On 28 December, Kakwenza posted on his Twitter page that gunmen were breaking into his house. PEN has since established that the ununiformed individuals are operatives of the Uganda security forces and that they broke into Kakwenza’s house, threatened to break his legs, and violently arrested him with neither warrant nor explanation. He has been held incommunicado ever since, with his lawyer denied access to visit him at the Crimes Unit, Bukoto in Kampala city. It is believed that Kakwenza has been secretly moved to a military safehouse.
PEN believes that Kakwenza Rukirabashaija is being targeted because of his recent online posts, criticizing President Yoweri Museveni’s son, Muhoozi Kainerugaba, who is also the commander of Uganda’s land armed forces.
“Criticism of those in power is not a crime. It is horrifying that Kakwenza Rukirabashaija is facing state harassment, yet again because of his critical views about his country’s first family. Freedom of expression is protected in the Ugandan constitution and its peaceful exercise does not exclude public or annoying opinions about powerful individuals. Kakwenza has not committed any crime and should be released immediately and unconditionally,” said Romana Cacchioli, Executive Director of PEN International.
This is the third time that Kakwenza Rukirabashaija has been arbitrarily arrested and detained incommunicado over the last two years. On 13 April 2020, he was arrested at his home by officers from the Chieftaincy of Military Intelligence (CMI) who detained him for seven days and interrogated him about his novel, The Greedy Barbarian. Although the entire interrogation was reportedly about the contents of his novel, he was presented in court on 21 April 2020 and charged with violating COVID-19 health regulations, supposedly for the offence of ‘doing an act likely to spread the infection of disease…’ He was released on bail and subsequently, on two different occasions, due to failure by the state prosecutor to appear in court to argue the case, a Chief Magistrate’s Court dismissed the case and freed Rukirabashaija, citing non-appearance of the complainant.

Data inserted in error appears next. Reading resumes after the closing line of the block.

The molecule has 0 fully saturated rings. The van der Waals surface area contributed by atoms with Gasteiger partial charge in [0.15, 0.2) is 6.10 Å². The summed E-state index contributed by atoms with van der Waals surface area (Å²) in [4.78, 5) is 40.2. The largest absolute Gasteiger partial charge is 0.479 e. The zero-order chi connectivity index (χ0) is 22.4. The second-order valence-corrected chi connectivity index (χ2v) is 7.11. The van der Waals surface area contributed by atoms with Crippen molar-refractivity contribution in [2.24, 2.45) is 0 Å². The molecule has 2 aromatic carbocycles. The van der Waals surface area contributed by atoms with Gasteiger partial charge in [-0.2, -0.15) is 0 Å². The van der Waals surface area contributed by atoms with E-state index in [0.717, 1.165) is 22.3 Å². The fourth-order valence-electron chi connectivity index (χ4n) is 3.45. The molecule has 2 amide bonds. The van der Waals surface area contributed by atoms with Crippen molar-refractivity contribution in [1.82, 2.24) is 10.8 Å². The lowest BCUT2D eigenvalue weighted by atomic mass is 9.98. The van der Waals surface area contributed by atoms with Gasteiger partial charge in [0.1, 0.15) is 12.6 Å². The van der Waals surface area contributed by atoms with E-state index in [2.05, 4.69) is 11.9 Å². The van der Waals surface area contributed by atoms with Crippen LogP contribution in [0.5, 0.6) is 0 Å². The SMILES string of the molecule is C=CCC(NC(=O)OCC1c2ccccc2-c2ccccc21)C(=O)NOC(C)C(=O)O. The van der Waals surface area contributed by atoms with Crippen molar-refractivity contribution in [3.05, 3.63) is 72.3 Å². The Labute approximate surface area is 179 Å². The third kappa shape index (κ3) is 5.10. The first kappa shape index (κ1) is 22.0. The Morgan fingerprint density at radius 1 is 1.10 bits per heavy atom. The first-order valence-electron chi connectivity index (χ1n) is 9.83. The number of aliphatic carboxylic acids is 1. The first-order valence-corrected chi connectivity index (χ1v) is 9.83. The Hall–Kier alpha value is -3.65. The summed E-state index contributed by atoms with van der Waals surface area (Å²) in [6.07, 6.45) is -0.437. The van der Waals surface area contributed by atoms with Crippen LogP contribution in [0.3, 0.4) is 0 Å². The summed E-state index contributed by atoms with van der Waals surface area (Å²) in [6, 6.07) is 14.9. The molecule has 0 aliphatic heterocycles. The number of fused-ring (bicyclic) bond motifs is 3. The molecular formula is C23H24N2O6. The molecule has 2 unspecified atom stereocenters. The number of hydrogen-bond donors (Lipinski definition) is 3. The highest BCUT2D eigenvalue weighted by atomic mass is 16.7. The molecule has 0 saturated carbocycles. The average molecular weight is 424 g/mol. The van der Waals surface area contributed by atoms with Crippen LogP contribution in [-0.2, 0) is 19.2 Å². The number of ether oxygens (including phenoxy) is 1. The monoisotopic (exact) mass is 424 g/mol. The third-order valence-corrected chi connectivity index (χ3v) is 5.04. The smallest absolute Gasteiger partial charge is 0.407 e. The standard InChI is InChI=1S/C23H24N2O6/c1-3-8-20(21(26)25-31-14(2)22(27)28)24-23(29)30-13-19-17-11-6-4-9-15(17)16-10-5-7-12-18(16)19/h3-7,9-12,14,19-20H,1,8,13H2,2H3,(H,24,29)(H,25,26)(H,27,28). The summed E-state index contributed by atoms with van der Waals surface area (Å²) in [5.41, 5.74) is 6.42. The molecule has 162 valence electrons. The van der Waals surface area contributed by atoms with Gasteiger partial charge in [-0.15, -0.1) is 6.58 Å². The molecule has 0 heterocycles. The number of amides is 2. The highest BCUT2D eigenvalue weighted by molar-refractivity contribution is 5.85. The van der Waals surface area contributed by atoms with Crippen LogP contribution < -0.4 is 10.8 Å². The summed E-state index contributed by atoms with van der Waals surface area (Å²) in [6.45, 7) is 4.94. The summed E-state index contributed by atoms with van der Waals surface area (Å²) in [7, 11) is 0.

On 18 September 2020, Rukirabashaija was arrested again at his home by the same officers from the CMI and held for three days. He was questioned about his second book, Banana Republic: Where Writing is Treasonous in which he describes the torture he was subjected to during his first detention. He has sworn an affidavit and sued the Ugandan authorities for the torture. He was released on a police bond pending investigation for the offence of ‘inciting violence and promoting sectarianism.’ Under this bond he is required to report to the police 240km away from his home on a weekly basis for an indefinite period. He has reported that he and his family have been subjected to unlawful surveillance by state security agents.
PEN International is gravely concerned about the physical safety and wellbeing of Kakwenza Rukirabashaija. We protest the systematic misuse of the rule of law to target Rukirabashaija simply because he holds and expresses critical views about powerful government and state officials. PEN International demands that the Uganda authorities:
• Immediately and unconditionally release Kakwenza Rukirabashaija and cease all attacks on his legitimate right to freedom of expression;
• Stop abuse of the rule of law and police powers to harass regime critiques and dissenting voices;
• Uphold Uganda’s regional and international human rights obligations to respect, protect and promote freedom of expression;
• Guarantee the personal safety and security of Rukirabashaija